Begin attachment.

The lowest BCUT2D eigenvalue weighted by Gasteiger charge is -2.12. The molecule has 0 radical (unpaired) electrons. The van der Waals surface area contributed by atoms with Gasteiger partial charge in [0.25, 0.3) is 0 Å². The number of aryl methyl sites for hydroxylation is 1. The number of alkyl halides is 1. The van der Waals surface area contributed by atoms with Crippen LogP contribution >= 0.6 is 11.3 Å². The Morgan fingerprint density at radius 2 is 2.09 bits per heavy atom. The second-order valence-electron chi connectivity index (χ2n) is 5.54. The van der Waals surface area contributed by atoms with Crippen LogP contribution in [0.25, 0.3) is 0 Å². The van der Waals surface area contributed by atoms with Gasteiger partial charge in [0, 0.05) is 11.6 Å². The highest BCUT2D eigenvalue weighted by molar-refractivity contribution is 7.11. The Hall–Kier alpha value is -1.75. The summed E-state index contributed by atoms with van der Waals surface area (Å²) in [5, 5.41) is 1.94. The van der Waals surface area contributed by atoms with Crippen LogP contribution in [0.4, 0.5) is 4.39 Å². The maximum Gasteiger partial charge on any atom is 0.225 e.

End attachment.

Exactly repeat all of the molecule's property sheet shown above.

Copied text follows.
The lowest BCUT2D eigenvalue weighted by Gasteiger charge is -2.12. The molecule has 0 radical (unpaired) electrons. The van der Waals surface area contributed by atoms with Gasteiger partial charge in [0.25, 0.3) is 0 Å². The number of aryl methyl sites for hydroxylation is 1. The number of alkyl halides is 1. The van der Waals surface area contributed by atoms with Crippen LogP contribution >= 0.6 is 11.3 Å². The Morgan fingerprint density at radius 2 is 2.09 bits per heavy atom. The second-order valence-electron chi connectivity index (χ2n) is 5.54. The van der Waals surface area contributed by atoms with Crippen LogP contribution in [0.25, 0.3) is 0 Å². The van der Waals surface area contributed by atoms with Gasteiger partial charge in [0, 0.05) is 11.6 Å². The highest BCUT2D eigenvalue weighted by molar-refractivity contribution is 7.11. The Hall–Kier alpha value is -1.75. The summed E-state index contributed by atoms with van der Waals surface area (Å²) in [5, 5.41) is 1.94. The van der Waals surface area contributed by atoms with Crippen LogP contribution in [0.4, 0.5) is 4.39 Å². The maximum Gasteiger partial charge on any atom is 0.225 e.